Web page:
It is just as politicized a maneuver to not impeach in the face of overwhelming evidence as it is to impeach w/o cause.
Congress swore an oath to uphold the Constitution. That includes impeachment.
We have a duty to preserve our institutions + uphold the rule of law. https://t.co/oqguoDLUVC
— Alexandria Ocasio-Cortez (@AOC) May 21, 2019
And which institutions?
Realignment and Legitimacy
“Young Democrats Are Furious Over the DCCC’s Blacklist Punishing Insurgents” [In These Times]. DCCC Chair Cheri Bustos at College Democrats of Illinois Convention: “The DCCC blacklist inspires particularly strong emotions in Illinois for a reason. It’s here that pro-choice challenger Marie Newman has seen consultants, pollsters, mail firms and a communications group abandon her bid to unseat Lipinski, an eight-term Congress member who vocally opposes abortion. It’s a situation that threatens to become the norm for any insurgent challenger under the policy, as wary vendors steer clear of challengers’ campaigns lest they lose out on the DCCC’s business. ‘I interned at a small political consulting firm, and while they don’t agree with the policy, they have no choice but to go with it,” says Koffsky. “They need the income and to keep their employees employed.’… Sparks says that, after informing the Sanders-aligned group Our Revolution of the boycott, the organization cited the embargo in an April 25 meeting about the blacklist with Bustos in Chicago, in which Our Revolution presented Bustos with a letter criticizing the blacklist. [After agreeing to a meeting,] a member of Bustos’ staff informed him the meeting was off, owing to an Our Revolution press release about the event that led to bad press for Bustos. Balanoff believes the complaint about press is a ‘red herring,’ and Our Revolution and the College Democrats are now deciding on next steps.” • Ha ha. See aletheia33’s comment here for Our Revolution mailer’s on the DCCC blacklist.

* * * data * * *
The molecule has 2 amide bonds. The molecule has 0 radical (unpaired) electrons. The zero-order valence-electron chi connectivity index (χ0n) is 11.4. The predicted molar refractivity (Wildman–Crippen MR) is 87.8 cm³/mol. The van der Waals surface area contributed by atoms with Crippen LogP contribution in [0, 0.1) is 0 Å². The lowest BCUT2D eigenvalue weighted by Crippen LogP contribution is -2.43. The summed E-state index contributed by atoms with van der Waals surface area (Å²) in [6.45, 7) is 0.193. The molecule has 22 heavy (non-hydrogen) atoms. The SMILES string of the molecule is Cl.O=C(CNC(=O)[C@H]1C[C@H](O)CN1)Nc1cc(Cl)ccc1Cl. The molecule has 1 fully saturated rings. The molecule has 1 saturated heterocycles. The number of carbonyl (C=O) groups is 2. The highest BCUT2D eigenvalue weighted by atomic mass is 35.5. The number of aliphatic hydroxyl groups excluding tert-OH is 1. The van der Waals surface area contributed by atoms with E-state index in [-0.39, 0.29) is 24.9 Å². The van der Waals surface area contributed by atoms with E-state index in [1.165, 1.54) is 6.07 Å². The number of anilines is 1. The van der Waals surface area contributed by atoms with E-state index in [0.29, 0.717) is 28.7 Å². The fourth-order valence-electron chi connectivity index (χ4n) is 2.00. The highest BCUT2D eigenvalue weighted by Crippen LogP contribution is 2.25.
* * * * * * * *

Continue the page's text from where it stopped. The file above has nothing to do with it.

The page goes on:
Existing Home Sales, April 2019: “Trends are still improving though existing home sales in April came in below Econoday’s consensus range” [Econoday] “Firmness in prices and the rise in supply are two important details that help to offset the weakness in April’s overall rate, and both are likely tied to this year’s pick up in the new home sales market”